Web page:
Thompsons Route, Ben Nevis (IV, 4) **
After recommendation we headed back up the track to the CIC hut, turned right and headed into the deepest depths of Coire na Ciste. After kicking into bullet hard snow and cutting a big enough faffing ledge we racked up, flaked ropes and shoved Crunchie Bars in our most accessible pockets. My legs up to this point had felt like 2 lead bollards being dragged behind my lifeless and tired body, but now stood racked up and looking up the chimneys of perfect rime and runnels of ice they felt energized and excited in anticipation of climbing.
Ollie lead the first pitch, a glorious chimney of ice. The swinging axes and crampons felt rhythmical and perfect, all the way to a wonderfully cut stance and a bomber belay. Ollie lead off again, placed one dodgy ice screw then soloed up to the next belay on hard but unprotected, banked out snow. I joined him on the belay to be showered by ice and snow being kicked on us from a party above. This is where I took the rack and lead off. Having belayed slightly below where the guide suggests I turned right too quickly and ended up trying to traverse a completely blank wall with my only protection being a sling that I trusted about as much as a strawberry boot lace to stay in place if I fell. I retraced, continued on up and found an easy gully leading to the final traverse, an easy mistake to make, but could have had disastrous consequences. I topped out feeling pleased at my first ‘proper’ winter lead, bought Ollie up and we decided to find number 4 gully as our descent. After not finding the pole marker at the top, we got out the map and decided we where indeed in the right place and climbed through the cut cornice and down and down and down to the CIC hut and the motorway track back to the van.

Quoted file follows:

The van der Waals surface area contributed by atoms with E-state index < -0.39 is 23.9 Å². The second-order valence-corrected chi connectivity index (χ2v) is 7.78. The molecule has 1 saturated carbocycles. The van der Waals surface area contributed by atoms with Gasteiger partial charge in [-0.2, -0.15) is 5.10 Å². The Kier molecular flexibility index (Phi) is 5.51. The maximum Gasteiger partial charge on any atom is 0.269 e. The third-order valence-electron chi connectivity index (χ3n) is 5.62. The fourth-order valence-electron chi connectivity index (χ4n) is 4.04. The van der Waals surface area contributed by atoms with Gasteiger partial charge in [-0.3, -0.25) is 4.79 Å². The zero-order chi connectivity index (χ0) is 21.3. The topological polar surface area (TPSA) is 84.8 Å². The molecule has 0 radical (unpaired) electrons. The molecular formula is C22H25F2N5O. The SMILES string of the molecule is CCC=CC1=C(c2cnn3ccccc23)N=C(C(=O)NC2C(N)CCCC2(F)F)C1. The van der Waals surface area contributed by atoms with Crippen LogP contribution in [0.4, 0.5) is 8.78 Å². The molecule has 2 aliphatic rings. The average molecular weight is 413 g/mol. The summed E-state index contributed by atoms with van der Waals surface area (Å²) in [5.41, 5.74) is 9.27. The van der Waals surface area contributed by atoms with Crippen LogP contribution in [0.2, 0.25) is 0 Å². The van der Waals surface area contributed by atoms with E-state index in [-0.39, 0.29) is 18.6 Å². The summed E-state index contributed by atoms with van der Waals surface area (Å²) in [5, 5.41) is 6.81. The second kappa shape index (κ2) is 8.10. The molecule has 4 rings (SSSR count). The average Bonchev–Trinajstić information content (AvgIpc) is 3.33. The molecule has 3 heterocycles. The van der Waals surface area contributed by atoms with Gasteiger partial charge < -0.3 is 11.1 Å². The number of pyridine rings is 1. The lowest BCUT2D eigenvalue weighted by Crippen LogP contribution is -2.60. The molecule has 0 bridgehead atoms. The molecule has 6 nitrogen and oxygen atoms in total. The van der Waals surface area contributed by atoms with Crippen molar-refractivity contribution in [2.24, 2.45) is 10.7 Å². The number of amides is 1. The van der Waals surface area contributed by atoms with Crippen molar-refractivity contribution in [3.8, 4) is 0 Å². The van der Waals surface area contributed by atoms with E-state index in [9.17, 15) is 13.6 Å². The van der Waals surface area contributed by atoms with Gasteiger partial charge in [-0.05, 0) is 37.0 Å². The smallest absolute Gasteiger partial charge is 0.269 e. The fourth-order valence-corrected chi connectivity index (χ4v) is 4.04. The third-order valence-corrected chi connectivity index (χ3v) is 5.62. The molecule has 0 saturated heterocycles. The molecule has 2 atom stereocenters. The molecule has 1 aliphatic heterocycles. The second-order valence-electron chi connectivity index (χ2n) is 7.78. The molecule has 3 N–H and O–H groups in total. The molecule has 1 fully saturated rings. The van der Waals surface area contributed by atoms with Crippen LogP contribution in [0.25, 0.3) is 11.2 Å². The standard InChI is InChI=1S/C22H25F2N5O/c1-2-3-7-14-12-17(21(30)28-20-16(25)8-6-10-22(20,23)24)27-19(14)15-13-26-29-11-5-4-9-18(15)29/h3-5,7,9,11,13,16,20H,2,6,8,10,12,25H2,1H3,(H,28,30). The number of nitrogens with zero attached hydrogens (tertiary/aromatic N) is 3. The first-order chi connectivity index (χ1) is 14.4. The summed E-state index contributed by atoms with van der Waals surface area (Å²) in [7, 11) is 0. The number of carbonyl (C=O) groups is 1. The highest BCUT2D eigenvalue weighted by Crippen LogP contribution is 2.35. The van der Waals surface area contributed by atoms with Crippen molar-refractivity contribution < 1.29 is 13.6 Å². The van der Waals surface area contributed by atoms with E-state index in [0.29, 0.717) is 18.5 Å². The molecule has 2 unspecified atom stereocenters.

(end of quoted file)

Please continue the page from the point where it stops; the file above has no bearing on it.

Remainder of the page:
Next week sees my ML winter training, and my last week in Scotland. Feeling like I’ve ended this years Scottish climbing on a high with Thompsons though!